The American Society of Human Genetics (ASHG) has named Rick Guidotti as the 2019 recipient of the Advocacy Award. Mr. Guidotti is the founder and director of POSITIVE EXPOSURE, described as “an innovative arts, advocacy, and education organization which utilizes the visual arts to celebrate human diversity, inclusivity of ethnicity, religion, gender, sexual orientation, age and ability.”
This award honors individuals or groups who have exhibited excellence and achievement in applications of human genetics for the common good, in areas such as facilitating public awareness of genetics issues, promoting funding for biomedical research, and integrating genetics into health systems. ASHG will present the award, which will include a plaque and $10,000 prize, on Friday, October 18, during the organization’s 69th Annual Meeting in Houston, Texas.
Mr. Guidotti started his career as a fashion photographer, and he shared his career transition story, which started in New York City. “One day in NYC, on a break from a photo shoot, I saw a stunning girl at a bus stop – a girl with pale skin and white hair, a girl with albinism. Upon returning home I began a process of discovery – about albinism, about people with genetic differences. What I found was startling and upsetting. The images that I saw were sad and dehumanizing. In medical textbooks children with a difference were seen as a disease, a diagnosis first, not as people. So, I stopped working in the fashion industry and created the not-for-profit organization POSITIVE EXPOSURE.” POSITIVE EXPOSURE uses visual arts to present the humanity and dignity of individuals living with genetic, physical, behavioral, and intellectual differences. The nonprofit celebrates the beauty and richness of human diversity.
“Mr. Guidotti’s work has helped to demonstrate to the world that what we do as human geneticists is caring for and helping people; making lives better for all people – beautiful people,” said Jannine Cody, PhD, Director of the Chromosome 18 Clinical Research Center, Department of Pediatrics, UT Health San Antonio, in her nomination letter.
Works of art by Mr. Guidotti have been exhibited in museums, galleries, educational institutions, hospitals and pubic spaces around the world. POSITIVE EXPOSURE was the focus of the 2014 award-winning documentary, On Beauty, by Kartemquin Films, which highlights the stories of several young people, their families, and communities as they learn to appreciate their differences. This film has been presented at conferences and encourages lively discussion on the intersection of genetics and disability.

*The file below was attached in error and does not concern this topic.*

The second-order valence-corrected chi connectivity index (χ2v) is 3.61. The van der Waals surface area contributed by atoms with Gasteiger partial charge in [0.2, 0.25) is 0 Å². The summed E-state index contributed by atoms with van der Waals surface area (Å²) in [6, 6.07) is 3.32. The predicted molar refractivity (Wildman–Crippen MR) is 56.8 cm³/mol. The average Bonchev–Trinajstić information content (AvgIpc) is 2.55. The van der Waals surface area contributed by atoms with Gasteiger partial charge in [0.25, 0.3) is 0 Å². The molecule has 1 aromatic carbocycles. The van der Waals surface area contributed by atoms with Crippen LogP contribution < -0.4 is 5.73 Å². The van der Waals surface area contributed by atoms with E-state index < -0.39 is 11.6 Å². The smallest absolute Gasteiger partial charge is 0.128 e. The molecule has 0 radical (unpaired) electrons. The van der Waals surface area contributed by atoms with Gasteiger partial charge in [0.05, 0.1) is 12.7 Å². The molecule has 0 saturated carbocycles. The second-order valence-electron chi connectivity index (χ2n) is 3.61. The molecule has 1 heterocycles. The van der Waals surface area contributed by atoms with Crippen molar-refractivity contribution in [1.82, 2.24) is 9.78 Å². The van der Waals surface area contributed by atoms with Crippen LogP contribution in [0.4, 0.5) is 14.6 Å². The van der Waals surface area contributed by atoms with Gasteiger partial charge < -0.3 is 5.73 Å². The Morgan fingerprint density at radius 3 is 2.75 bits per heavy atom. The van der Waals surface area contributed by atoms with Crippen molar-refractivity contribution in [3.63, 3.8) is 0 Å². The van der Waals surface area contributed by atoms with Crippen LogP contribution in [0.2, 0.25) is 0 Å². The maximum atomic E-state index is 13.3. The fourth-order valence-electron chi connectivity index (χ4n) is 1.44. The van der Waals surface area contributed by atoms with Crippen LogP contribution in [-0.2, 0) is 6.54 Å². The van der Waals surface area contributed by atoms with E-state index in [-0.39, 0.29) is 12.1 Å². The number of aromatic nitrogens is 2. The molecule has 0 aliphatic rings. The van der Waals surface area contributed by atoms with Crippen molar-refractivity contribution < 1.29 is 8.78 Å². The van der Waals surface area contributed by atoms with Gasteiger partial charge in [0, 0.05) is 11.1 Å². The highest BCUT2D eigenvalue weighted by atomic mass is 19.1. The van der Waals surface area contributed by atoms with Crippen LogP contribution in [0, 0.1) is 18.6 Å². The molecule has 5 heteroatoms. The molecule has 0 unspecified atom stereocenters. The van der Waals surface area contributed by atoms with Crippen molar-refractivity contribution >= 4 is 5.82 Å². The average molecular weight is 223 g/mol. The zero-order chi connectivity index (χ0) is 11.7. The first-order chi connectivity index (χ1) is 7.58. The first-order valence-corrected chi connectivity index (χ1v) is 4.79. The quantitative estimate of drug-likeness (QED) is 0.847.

Mr. Guidotti has presented at the ASHG High School Workshop for 11 years and through this engages students across the United States. One workshop attendee said, “I loved Mr. Guidotti’s presentation because it gave me faith in humanity, and showed another way to see people with genetic disease, who are normal and part of our world.”
Dr. Cody concludes her nomination letter by noting “Rick has spent his career promoting the science of human genetics by giving everyone new eyes with which to view our shared humanity.”
Among his many honors, Mr. Guidotti was awarded the American Cleft Palette and Craniofacial Association & Craniofacial Foundation Leadership Award (2017), the Sturge-Weber Foundation Champion Award (2017), and the Eurordis Media Award, Rare Diseases Europe American Association on Intellectual and Developmental Disabilities (2014).
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About the American Society of Human Genetics (ASHG)
Founded in 1948, the American Society of Human Genetics is the primary professional membership organization for human genetics specialists worldwide. Its nearly 8,000 members include researchers, academicians, clinicians, laboratory practice professionals, genetic counselors, nurses, and others with an interest in human genetics. The Society serves scientists, health professionals, and the public by providing forums to: (1) share research results through the ASHG Annual Meeting and in The American Journal of Human Genetics; (2) advance genetic research by advocating for research support; (3) educate current and future genetics professionals, health care providers, advocates, policymakers, educators, students, and the public about all aspects of human genetics; and (4) promote genetic services and support responsible social and scientific policies. For more information, visit: http://www.ashg.org.